Photo Credit: Jack Mitts | Daily Texan Staff

Austin City Limits Music Festival will extend to two weekends this year, and though the influx of an expected 225,000 visitors will necessitate road closures and increased shuttle bus service, city officials do not think the addition of a second weekend will present difficulties.

The Austin Police Department will use data gathered from previous years to prepare for and monitor the weekend festivals, held annually in Zilker Park. Both Barton Springs Road and Stratford Drive will be closed between Oct. 4 and Oct. 6 and between Oct. 11 and Oct. 13.

“With any event, we always have a debriefing afterwards with event promoters and various city staff,” William Manno, commander of specialized patrol and events planning, said. “We talk about what did not work … so when we start the planning stage for the next year’s event, [we discuss] what was identified [and] what has been done to mitigate those issues from last year.”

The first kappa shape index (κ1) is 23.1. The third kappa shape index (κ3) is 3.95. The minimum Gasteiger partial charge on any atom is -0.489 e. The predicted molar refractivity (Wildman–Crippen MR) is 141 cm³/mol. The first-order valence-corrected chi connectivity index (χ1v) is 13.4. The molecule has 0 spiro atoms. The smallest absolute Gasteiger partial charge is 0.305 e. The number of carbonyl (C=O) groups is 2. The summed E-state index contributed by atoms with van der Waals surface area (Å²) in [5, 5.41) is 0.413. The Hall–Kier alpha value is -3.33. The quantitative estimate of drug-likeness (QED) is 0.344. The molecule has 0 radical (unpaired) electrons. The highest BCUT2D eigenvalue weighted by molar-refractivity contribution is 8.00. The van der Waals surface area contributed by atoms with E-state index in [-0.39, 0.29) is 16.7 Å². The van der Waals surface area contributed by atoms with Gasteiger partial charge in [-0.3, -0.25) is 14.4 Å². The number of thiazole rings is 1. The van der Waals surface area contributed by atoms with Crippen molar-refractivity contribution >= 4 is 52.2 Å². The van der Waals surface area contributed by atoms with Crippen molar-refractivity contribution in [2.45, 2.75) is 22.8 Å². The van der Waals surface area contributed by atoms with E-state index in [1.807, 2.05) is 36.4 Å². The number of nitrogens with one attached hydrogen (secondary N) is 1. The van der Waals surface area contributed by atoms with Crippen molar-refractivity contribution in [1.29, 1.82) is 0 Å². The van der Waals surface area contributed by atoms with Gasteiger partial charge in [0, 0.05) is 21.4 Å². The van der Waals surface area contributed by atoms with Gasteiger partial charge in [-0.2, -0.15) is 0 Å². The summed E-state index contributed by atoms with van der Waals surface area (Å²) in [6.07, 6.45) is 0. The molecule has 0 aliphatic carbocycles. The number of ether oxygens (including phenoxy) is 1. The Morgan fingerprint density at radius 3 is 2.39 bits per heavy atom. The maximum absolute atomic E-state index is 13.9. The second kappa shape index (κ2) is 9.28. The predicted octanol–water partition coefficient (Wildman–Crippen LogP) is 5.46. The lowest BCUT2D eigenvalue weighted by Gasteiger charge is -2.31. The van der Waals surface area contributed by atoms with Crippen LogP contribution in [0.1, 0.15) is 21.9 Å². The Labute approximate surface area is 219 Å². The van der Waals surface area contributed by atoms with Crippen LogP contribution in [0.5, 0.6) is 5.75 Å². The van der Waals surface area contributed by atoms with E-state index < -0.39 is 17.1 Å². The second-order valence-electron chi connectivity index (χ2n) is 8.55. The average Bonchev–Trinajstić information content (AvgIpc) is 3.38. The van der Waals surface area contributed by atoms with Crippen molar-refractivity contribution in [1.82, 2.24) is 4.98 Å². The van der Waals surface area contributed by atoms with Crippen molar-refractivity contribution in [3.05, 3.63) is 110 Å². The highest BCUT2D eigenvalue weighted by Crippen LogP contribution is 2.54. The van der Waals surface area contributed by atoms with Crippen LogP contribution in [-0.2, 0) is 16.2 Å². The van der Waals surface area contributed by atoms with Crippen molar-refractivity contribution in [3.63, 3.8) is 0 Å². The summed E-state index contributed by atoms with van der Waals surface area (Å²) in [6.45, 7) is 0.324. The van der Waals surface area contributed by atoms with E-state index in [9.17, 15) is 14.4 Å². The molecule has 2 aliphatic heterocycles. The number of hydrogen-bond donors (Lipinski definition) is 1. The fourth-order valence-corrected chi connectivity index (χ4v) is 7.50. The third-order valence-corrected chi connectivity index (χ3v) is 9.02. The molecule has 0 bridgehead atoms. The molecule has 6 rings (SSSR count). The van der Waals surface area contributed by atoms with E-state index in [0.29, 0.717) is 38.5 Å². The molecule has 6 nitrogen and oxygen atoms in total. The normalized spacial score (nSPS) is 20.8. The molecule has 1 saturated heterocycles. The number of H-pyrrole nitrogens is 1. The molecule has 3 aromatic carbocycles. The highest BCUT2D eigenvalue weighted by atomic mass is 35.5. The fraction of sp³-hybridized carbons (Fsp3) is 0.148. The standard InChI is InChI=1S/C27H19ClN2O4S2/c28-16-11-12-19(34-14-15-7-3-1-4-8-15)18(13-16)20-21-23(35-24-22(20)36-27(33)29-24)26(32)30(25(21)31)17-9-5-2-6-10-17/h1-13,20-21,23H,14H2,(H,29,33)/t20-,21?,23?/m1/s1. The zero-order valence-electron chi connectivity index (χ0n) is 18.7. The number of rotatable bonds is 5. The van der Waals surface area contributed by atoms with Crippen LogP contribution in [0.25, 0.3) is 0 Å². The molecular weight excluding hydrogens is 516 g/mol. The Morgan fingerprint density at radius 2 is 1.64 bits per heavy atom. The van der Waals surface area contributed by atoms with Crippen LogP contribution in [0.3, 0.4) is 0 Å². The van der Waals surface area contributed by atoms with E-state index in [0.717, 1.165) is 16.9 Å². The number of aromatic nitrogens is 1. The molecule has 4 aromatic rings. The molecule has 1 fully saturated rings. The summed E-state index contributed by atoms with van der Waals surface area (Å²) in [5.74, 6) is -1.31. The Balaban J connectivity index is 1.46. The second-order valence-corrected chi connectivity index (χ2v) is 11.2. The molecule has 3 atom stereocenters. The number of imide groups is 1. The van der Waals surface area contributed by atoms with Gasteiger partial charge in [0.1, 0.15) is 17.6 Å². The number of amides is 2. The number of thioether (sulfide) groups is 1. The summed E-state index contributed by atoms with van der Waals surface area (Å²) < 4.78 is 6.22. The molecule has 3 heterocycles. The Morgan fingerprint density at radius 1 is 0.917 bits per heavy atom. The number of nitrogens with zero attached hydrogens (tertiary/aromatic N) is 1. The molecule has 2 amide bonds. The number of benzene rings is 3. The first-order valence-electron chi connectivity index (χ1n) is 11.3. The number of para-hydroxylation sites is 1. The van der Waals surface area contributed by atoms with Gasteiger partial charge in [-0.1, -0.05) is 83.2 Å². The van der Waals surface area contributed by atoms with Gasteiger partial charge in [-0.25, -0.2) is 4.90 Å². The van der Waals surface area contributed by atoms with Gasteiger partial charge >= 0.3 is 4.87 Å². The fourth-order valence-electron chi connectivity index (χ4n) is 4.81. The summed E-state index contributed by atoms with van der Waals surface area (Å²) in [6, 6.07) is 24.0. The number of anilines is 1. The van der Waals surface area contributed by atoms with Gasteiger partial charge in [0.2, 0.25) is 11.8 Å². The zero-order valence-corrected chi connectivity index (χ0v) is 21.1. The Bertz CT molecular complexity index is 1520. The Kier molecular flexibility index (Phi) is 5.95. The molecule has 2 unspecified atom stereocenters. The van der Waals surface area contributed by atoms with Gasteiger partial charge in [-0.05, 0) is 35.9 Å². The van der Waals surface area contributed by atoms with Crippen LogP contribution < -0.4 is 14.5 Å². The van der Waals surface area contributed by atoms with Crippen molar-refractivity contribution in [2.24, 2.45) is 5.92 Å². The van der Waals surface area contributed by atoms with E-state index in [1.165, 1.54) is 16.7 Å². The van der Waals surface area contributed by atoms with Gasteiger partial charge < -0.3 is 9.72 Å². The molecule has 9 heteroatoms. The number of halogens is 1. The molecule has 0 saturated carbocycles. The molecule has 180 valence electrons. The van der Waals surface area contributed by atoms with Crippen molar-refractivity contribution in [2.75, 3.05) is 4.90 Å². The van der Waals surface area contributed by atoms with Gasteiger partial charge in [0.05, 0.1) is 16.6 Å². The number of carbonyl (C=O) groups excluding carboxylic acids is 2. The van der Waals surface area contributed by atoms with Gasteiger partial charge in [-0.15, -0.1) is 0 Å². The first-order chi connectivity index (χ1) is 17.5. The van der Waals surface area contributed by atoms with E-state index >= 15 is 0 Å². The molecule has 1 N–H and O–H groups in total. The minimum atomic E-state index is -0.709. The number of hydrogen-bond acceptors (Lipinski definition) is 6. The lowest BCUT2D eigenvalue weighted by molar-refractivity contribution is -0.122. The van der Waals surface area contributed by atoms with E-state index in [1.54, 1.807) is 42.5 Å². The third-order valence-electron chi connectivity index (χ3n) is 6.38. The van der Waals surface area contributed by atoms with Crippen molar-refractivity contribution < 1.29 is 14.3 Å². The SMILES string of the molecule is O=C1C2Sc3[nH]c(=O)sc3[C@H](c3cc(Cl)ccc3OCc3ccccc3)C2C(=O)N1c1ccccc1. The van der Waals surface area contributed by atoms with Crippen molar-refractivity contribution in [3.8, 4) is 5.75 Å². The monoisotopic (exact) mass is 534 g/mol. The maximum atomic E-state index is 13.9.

Alongside the Austin Parks and Recreation department and the transportation department, APD will monitor the two festival weekends from a command post outside Zilker Park to address any safety issues in a timely manner, Manno said.

“Our goal is, as citizens recognize that there’s an issue, we try to correct it that night, and we’ll put it in place for the next night if what we did worked,” Manno said.

Jake Dirr, Austin Center for Events spokesman, said the event’s additional weekend will not have a dramatic impact on transportation schedules in Austin.

“This event doesn’t require a large amount of road closures … and it’s the same plan that we implement more or less every year,” Dirr said. “Now we just implement it for two weekends [which] doesn’t require a whole lot of additional planning.”

Manno said many residents of the neighborhoods around Zilker Park have complained about people parking near their houses, so APD will have a greater presence in the area to enforce parking restrictions.